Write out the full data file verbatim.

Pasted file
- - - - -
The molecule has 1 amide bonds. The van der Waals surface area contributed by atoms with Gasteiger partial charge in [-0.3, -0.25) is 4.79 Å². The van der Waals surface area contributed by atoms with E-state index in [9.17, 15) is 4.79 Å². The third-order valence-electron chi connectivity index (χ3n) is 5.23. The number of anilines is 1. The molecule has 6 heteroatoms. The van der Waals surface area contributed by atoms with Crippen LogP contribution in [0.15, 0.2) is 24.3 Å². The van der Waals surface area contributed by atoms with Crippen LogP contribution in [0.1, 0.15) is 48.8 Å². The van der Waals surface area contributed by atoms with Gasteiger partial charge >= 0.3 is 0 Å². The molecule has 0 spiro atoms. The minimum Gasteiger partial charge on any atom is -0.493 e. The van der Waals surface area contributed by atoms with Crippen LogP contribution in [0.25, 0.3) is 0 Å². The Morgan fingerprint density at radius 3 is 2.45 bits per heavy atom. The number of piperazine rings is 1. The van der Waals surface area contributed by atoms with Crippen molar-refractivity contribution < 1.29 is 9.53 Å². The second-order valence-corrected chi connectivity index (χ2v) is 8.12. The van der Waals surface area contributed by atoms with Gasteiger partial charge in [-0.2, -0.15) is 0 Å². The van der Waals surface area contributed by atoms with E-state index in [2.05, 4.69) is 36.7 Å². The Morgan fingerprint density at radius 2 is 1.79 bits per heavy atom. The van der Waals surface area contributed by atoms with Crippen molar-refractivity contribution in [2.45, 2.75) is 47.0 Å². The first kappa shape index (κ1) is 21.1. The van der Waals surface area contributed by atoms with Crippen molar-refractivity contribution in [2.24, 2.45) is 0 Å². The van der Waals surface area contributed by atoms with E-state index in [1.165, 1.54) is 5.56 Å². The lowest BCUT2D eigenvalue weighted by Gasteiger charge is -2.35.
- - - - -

The molecule has 1 amide bonds. The van der Waals surface area contributed by atoms with Gasteiger partial charge in [-0.3, -0.25) is 4.79 Å². The van der Waals surface area contributed by atoms with E-state index in [9.17, 15) is 4.79 Å². The third-order valence-electron chi connectivity index (χ3n) is 5.23. The number of anilines is 1. The molecule has 6 heteroatoms. The van der Waals surface area contributed by atoms with Crippen LogP contribution in [0.15, 0.2) is 24.3 Å². The van der Waals surface area contributed by atoms with Crippen LogP contribution in [0.1, 0.15) is 48.8 Å². The van der Waals surface area contributed by atoms with Gasteiger partial charge >= 0.3 is 0 Å². The molecule has 0 spiro atoms. The minimum Gasteiger partial charge on any atom is -0.493 e. The van der Waals surface area contributed by atoms with Crippen LogP contribution in [0.25, 0.3) is 0 Å². The Morgan fingerprint density at radius 3 is 2.45 bits per heavy atom. The number of piperazine rings is 1. The van der Waals surface area contributed by atoms with Crippen molar-refractivity contribution < 1.29 is 9.53 Å². The second-order valence-corrected chi connectivity index (χ2v) is 8.12. The van der Waals surface area contributed by atoms with Gasteiger partial charge in [-0.2, -0.15) is 0 Å². The van der Waals surface area contributed by atoms with E-state index in [2.05, 4.69) is 36.7 Å². The Morgan fingerprint density at radius 2 is 1.79 bits per heavy atom. The van der Waals surface area contributed by atoms with Crippen molar-refractivity contribution in [2.45, 2.75) is 47.0 Å². The first kappa shape index (κ1) is 21.1. The van der Waals surface area contributed by atoms with Crippen molar-refractivity contribution in [2.24, 2.45) is 0 Å². The van der Waals surface area contributed by atoms with E-state index in [1.165, 1.54) is 5.56 Å². The lowest BCUT2D eigenvalue weighted by Gasteiger charge is -2.35.